Democrats and Republicans surveyed were more likely than independents to say they would vote only for a candidate who shares their views. About 25 percent of Democrats who believe abortion should be legal said they would vote only for a candidate who shares those views. As for Republicans, about 34 percent who think abortion should be illegal would vote only for a candidate who shares their view.
The PRRI survey found lower support for legal abortion, at 54 percent, than a Post-ABC poll this summer, which found 60 percent saying abortion should be legal in most or all cases. The lack of change over time contrasts with the Post-ABC poll and others showing growing support for abortion rights in recent years.
Another respected abortion poll, conducted by NPR/PBS NewsHour/Marist, released in June and involving 944 participants, found 13 percent of Americans surveyed wanted to overturn Roe v. Wade — the landmark Supreme Court case that upheld a woman’s right to abortion — while more than 75 percent of Americans said they believe it should be upheld. A strong majority — 61 percent — however, supported limitations on abortion such as allowing the procedure only in the first trimester.
Marist Poll Director Barbara Carvalho said at the time that while the political debate appears very polarized, many Americans “do see the issue as very complicated, very complex” and their positions “don’t fall along one side or the other.”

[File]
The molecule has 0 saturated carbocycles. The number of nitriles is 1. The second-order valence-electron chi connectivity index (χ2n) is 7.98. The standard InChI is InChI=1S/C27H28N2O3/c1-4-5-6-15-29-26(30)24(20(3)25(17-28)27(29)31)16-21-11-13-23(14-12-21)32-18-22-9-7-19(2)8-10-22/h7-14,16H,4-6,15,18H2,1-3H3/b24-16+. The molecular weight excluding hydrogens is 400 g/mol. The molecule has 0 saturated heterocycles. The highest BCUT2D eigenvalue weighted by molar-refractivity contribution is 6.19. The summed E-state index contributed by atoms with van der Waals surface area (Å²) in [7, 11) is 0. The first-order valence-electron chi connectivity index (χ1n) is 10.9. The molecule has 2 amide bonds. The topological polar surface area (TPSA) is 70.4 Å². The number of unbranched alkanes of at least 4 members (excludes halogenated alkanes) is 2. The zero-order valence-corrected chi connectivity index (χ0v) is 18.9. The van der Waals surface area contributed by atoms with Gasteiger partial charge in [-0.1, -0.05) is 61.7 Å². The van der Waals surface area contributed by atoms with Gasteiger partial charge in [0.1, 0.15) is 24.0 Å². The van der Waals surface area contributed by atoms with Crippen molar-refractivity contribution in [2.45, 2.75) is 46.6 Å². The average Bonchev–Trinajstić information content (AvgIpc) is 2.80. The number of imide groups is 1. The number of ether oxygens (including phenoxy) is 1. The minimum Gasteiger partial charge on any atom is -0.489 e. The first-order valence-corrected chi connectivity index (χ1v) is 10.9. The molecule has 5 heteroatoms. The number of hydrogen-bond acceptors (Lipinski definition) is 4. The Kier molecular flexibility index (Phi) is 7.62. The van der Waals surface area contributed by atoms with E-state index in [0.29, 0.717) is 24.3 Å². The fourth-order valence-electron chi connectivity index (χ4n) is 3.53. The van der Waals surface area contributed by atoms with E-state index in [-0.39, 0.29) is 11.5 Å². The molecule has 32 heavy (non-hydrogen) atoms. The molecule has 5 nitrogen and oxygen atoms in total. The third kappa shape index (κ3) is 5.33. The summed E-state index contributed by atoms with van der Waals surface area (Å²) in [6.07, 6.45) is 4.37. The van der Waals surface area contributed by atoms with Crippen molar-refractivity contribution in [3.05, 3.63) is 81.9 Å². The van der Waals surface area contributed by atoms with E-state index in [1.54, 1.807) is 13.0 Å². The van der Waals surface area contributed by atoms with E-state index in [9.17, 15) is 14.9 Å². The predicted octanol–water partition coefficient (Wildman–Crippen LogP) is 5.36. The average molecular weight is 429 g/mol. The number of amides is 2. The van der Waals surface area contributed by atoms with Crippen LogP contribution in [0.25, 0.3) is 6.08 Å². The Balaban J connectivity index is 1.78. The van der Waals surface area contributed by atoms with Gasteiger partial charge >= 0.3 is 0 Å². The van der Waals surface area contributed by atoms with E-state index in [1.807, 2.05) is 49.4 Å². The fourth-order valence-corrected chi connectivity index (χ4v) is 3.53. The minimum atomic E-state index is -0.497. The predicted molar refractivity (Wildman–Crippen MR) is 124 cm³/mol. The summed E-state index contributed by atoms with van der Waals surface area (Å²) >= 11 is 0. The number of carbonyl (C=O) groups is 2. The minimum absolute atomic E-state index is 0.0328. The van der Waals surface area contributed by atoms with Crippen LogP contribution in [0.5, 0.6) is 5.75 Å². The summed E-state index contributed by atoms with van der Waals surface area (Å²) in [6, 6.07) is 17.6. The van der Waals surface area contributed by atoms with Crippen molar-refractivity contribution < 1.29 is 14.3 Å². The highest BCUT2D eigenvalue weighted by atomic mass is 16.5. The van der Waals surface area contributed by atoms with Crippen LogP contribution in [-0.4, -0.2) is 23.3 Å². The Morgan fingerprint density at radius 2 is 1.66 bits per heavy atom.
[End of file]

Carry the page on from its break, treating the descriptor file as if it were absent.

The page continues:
The PRRI survey also provides a window into how Americans may view recent efforts by the Trump administration, for instance, to roll back the Affordable Care Act’s mandate that insurers cover the costs of birth control and defund Planned Parenthood. The administration also recently announced new rules barring groups that provide abortions or abortion referrals from participating in a federal family planning program and is expected to redirect funds to more faith-based providers.
The PRRI survey found that 77 percent of participants believe government programs, such as Medicaid, should cover birth control. A smaller percentage, 46 percent, supports covering abortion services, while 48 percent oppose that.
The survey also shows how much attitudes differ within ethnic or religious groups. U.S.-born Hispanics, for instance, are far more supportive of legal abortion, compared to Hispanic people born elsewhere — with 59 percent of U.S.-born Hispanics believing it should be allowed in most or all cases, versus 33 percent of those born elsewhere.
The new survey also provided details about how religious differences play out: White and Hispanic evangelical Protestants oppose legal abortion at almost the same levels. Black evangelical Protestants support abortion with a narrow 51 percent majority but nonevangelical Protestants support it at 67 percent. White Catholics are narrowly supportive of legal abortion.